Pharrell Williams and Robin Thicke were ordered to pay $7.3 million dollars by the similarities of 'Blurred Lines' (2013) with the hit of Marvin Gaye 'Got To Give It Up' (1977). The two singers, who always denied that the song was plagiarized, were sentenced on Tuesday.
The musicians are accused of copying 'Got To Give It Up', but Pharrell said the inspiration for the track came from ... Miley Cyrus. In court, the musician said: "I had the Earl Sweatshirt in a room, and Miley Cyrus in the other. I was doing a series of country #Music tone with Miley", adding that this was the inspiration for 'Blurred Lines': "I was mixing this country sound with a Groove up-tempo."
According to NME magazine, Pharrell spent more than an hour in court, to describe his writing process and how he composed 'Blurred Lines' back in 2012. The musician admits similarities between the bands in question, but ensures that he never had the theme of Marvin Gaye in his mind during the writing process: "I should be trying to get to that feeling of late 70's." Pharrell ensures that Gaye is one of the musicians who most admire, and stresses: "this is the last place where I want to be. The last thing you want as a creator is to take someone else's thing when you love the person."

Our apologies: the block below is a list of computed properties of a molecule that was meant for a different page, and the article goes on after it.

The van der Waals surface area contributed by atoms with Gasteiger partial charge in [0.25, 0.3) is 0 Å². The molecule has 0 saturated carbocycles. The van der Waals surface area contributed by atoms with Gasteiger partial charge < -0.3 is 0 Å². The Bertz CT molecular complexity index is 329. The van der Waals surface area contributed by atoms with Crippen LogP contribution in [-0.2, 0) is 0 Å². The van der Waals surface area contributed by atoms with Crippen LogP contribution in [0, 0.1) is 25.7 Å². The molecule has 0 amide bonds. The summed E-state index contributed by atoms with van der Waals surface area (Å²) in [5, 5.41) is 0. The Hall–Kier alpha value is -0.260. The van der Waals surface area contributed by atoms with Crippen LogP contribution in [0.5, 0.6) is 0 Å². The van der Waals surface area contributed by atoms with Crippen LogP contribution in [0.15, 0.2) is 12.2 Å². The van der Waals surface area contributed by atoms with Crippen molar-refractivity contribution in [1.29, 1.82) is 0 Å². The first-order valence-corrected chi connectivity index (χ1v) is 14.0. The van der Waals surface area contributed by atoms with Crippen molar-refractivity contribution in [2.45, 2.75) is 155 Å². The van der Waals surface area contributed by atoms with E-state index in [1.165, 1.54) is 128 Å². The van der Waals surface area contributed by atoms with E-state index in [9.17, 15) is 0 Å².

The duo, responsible for the 2013 success, will have to pay the Gaye family - which already led them to court two years ago, alleging obvious similarities between 'Blurred Lines' and 'Got to Give It Up' - $7.3 million dollars.
The verdict was delivered yesterday, after a week of trial. To this end, the prosecution made use of several interviews given by Thicke and Williams about their success, where they mentioned the theme 'Got to Give It Up' as inspiration. Robin Thicke, Pharrell Williams and TI have spoken about the ruling, issuing the following statement: "While we respect the judicial process, we are extremely disappointed with today's decision, which sets a horrible precedent for music and creativity going forward. 'Blurred Lines' was created from the heart and minds of Pharrell, Robin and TI and not stolen from anyone. We are reviewing the decision and considering our options". The payment of $7.3 million dollars will not affect, however, TI or Interscope Records, which were considered absolved of responsibility, by the jury of eight elements.
Upon hearing the sentence, Gaye's daughter, Nona Gaye, cried and was embraced by the lawyer, Richard Busch, who celebrated the victory. "This is a wonderful day for us," said Nona Gaye, daughter of the singer who died in 1984, to the local press. Richard Busch, family lawyer, said that he already requested a court order to block the music sales, according to the NBC channel.